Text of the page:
Gunnery Table II
Once the issues with the vehicles and communication were resolved, crews began GT II, dry fire. Crews transitioned from GT II to GT III, live fire, when the VCEs and the master gunner were confident that the crews were proficient in identifying and engaging targets using the proper firing commands while conducting short halts.

The gunner (and vehicle commander when they were firing) was evaluated on his ability to transition the weapon to appropriate sectors of fire in order to prevent friendly fire and accurately engage enemy targets. Drivers were evaluated on their ability to maneuver the vehicle safely throughout the course and from enfilade and defilade positions.

Once the master gunner was confident that the crews were proficient in these skill sets, the crews transitioned to live fire. All crews successfully completed GT II.

Gunnery Table III
GT III proved to be the most difficult table for most of the crews. During week 1, none of the 24 crews received a Q1 (qualification the first time through) and only 8 of the 24 crews receive a Q2 (qualification the second time through). During the second time through, crews only fired the engagements on which they had not qualified.

Subsequent crews were required to re-engage the entire table, and they did so successfully. I believe the crews had the most difficulty with this table because it was the first time that they had to put all the skills they had learned together with the difficult task of quickly engaging actual targets, including some that were moving. The crews that achieved a Q2 on GT III did very well, with scores ranging from 743 points in 8 engagements to 887 points in 9 engagements.

Gunnery Tables V and VI
Despite GT V having a more difficult scenario, with further targets and more moving targets, this was by far the crews’ best table. By GT V, the crews’ confidence was up and their skill sets were well developed, leading to outstanding scores. Five crews achieved a Q1, with scores ranging from 750 points in 7 engagements to 935 points in 10 engagements. Eleven crews achieved a Q2, with scores ranging from 712 points in 7 engagements to 960 points in 10 engagements.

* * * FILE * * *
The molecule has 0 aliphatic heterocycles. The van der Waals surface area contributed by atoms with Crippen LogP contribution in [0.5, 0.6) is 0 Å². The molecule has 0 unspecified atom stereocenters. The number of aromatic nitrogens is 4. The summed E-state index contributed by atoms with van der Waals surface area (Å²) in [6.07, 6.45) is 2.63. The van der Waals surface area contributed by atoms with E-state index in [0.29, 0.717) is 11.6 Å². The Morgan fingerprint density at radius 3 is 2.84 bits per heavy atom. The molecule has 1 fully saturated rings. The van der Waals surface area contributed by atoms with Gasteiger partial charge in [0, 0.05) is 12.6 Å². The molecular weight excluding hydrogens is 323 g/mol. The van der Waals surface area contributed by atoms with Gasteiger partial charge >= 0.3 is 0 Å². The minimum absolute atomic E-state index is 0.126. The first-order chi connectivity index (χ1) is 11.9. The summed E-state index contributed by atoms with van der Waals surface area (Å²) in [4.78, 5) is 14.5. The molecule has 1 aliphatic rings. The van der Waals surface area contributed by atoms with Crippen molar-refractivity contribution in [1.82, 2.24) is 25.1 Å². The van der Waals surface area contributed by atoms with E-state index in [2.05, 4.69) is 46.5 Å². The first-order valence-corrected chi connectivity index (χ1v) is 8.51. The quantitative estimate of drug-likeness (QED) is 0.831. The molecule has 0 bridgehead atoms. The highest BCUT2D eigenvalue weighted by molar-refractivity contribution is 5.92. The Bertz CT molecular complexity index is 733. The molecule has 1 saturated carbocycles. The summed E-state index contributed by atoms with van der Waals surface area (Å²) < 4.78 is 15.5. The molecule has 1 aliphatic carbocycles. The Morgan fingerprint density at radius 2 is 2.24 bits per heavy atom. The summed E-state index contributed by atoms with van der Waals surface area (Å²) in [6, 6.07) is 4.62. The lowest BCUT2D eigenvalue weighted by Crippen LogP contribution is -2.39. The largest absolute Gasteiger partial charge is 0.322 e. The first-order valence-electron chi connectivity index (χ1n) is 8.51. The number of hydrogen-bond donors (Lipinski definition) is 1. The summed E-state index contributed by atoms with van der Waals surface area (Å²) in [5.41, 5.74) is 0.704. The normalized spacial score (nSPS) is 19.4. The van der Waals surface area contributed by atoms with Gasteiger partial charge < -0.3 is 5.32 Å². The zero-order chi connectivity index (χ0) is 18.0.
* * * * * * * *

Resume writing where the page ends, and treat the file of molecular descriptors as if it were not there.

The crews were also very successful on GT VI, with 6 crews obtaining a Q1 qualification and 11 crews qualifying Q2. Four of the crews surpassed the sustainment unit crew record that was held by a crew in a sister battalion. The Q1 scores for GT VI ranged from 721 points in 7 engagements to 864 points in 9 engagements. The scores of the 11 crews who obtained Q2 scores on table VI ranged from 742 points in 8 engagements to 864 points in 9 engagements.

Section Gunnery
Section gunnery is no more than a lanes evaluation culminating with a certifying live-fire exercise. The tasks are selected based on the unit’s mission-essential task list or mission to be conducted if deploying. Once the tasks are selected, the training is set up for those specific tasks and trained accordingly.

The overall section certification is based on a two-part evaluation. One part covers the tasks that have been selected for certification and are evaluated in a T (trained), P (needs practice), U (untrained) evaluation format. The other part covers live-fire certification and is based on the same minimum proficiency levels as the crew gunnery, with a four- or five-vehicle section participating as the CET. The only difference is that the CET commander assigns the sectors of fire and authorizes the crews to fire within those sectors upon enemy contact.